Owning rental property in San Diego is an excellent way to reduce your tax liability, and it’s never too early to begin planning for the next tax season. It tends to arrive quickly and without notice.
While you will be required to declare any rental income or other income you earn on your rental properties, you’ll also have the benefit of many tax deductions that are unique to rental property owners.
We are sharing this tax information with you from our perspective as experienced San Diego property managers. We also recommend that you consult with your own CPA or tax attorney before filing so you can be sure you’re taking all the benefits that are available to you.
Depreciation and San Diego Rental Homes
One of the best tax benefits enjoyed by rental property owners is depreciation.
The IRS allows you to write off the deterioration of your rental property, which leads to a loss of value. The general rate of depreciation for residential homes is set by the IRS at 27.5 years.
To claim depreciation, you must meet the following criteria:
- You must be the owner of the property.
- You must be earning rental income on the property.
- You must be able to document the useful life of your property. For real estate, this is somewhat standardized and the 27.5 years applies, unless your property is subject to the Alternative Depreciation System, in which case it’s 30 or 40 years (this is rare).
- The useful life of the property must be greater than one year. Nothing that wears out in less than a year can be depreciated on your taxes.
If you begin renting out a home in one year and sell it within that same year, you cannot claim depreciation on that property.
Deducting Operating Expenses on San Diego Rental Property
Your rental property is a business that earns income.
Because it’s a business, many of the operating expenses you incur are tax-deductible. The most common deductions for operating and business expenses include:
- Mortgage interest
- Insurance costs
- Property taxes
- Professional property management fees
- Additional professional fees such as accounting or legal costs
- Maintenance and accelerated depreciation on household items
- Travel costs involved in visiting your rental properties
- Home office costs
You can make tax deductions for the money you spend preserving the asset’s value and condition. You can also deduct general business costs, for example advertising a vacant property. That’s seen by the IRS as a necessary business expense.
Maintenance costs are deductible as well, but you have to be specific about what you’re maintaining. And be careful about what you consider maintenance and what is considered an improvement.
Improvements are not tax deductible. Anything you spend keeping your property safe and habitable is one thing. But, you cannot deduct for new wood floors when you decide to replace your carpet. The IRS does not allow you to deduct the cost of improvements that lead to the betterment of your property value.
Leveraging a 1031 Exchange to Defer Capital Gains Taxes
As you know, this is a great market for sellers, with property values and asking prices higher than they’ve been. The hot market has inspired a lot of investors to sell their rental homes in San Diego and the surrounding areas.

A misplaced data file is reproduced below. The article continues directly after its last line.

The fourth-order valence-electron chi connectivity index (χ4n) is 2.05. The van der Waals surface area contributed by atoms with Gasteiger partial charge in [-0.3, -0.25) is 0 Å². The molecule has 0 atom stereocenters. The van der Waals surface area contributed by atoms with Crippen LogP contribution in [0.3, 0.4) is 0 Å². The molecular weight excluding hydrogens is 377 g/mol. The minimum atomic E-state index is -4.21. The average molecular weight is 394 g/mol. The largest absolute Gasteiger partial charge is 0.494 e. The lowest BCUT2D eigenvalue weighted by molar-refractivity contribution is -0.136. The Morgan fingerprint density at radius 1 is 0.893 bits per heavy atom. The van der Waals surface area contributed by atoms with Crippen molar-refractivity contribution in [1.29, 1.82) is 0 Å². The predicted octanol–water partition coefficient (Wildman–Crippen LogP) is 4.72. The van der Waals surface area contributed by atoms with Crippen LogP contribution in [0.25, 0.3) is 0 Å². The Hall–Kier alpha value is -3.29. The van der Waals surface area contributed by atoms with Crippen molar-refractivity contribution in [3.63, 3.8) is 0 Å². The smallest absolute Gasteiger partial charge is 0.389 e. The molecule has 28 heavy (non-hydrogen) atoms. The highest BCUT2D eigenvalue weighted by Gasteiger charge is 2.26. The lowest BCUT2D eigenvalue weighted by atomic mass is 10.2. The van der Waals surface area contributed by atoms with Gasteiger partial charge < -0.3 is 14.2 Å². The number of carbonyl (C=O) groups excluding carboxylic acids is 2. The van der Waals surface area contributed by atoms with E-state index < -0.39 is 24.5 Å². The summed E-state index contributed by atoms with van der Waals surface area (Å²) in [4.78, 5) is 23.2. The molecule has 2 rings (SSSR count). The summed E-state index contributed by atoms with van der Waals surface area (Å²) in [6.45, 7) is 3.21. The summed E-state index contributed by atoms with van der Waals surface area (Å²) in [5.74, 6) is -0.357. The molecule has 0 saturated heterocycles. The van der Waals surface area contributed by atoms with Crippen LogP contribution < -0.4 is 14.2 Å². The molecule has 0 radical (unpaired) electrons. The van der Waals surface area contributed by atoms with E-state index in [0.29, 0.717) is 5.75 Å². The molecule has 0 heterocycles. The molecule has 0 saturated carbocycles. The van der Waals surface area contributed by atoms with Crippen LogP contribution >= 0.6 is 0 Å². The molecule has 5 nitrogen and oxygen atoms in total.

Selling means paying taxes. All the profit that’s earned on the sale of your property needs to be reported to the IRS, inviting capital gains taxes.
You can, however, defer the payment of those taxes if you’re willing to re-invest the earnings from your property sale.
To defer the capital gains taxes you’ll have to pay on the sale of an investment property, we recommend that investors consider a 1031 exchange. When you take advantage of this tax benefit, you are going to sell one rental property and then use the proceeds to invest in a similar property or a series of properties.
This will not eliminate your tax liability, but it will give you the opportunity to strengthen your investment portfolio and delay paying those taxes.
There are several important steps and timelines associated with a 1031 exchange. You need to move quickly to identify and close on a new property after you’ve sold the existing property.
- Make sure your property qualifies for this benefit. This tax program is meant for investment homes. You cannot sell the home you’ve been living in and reinvest the money to buy a vacation home. It has to be one income-producing property for another.
- You’ll need to exchange with a property or properties. The new property you choose must have a value that is the same or higher than the original property. If you walk away from the exchange with any profit, they will be taxable.
- Find one property, two properties, or three to exchange with your current property.
- Pay attention to the timelines. You’ll need to identify a replacement property within 45 days of selling your original property. Then, you have 180 days to close on the new sale. The entire exchange must take place within 180 days (meaning you don’t have 45 days plus 180 days – the clock does not reset). This can be a challenge now, with the market so hot and inventory lower than the demand. Be prepared to move quickly.
When you’re conducting this transaction, it’s necessary to use an intermediary. The intermediary will hold your funds until they can be reinvested in your new purchase. Ask your property managers for a referral if you’re not sure who to work with.
Don’t be afraid of those real estate losses when it comes to your investment portfolio. They can actually help you at tax time, and if you’ve surrounded yourself with some great property management partners and tax professionals, you’re likely to earn more and lose less on your entire portfolio.
We would be happy to tell you more about the many benefits of owning investment property in the San Diego market. Please contact us at San Diego Residential Property Management.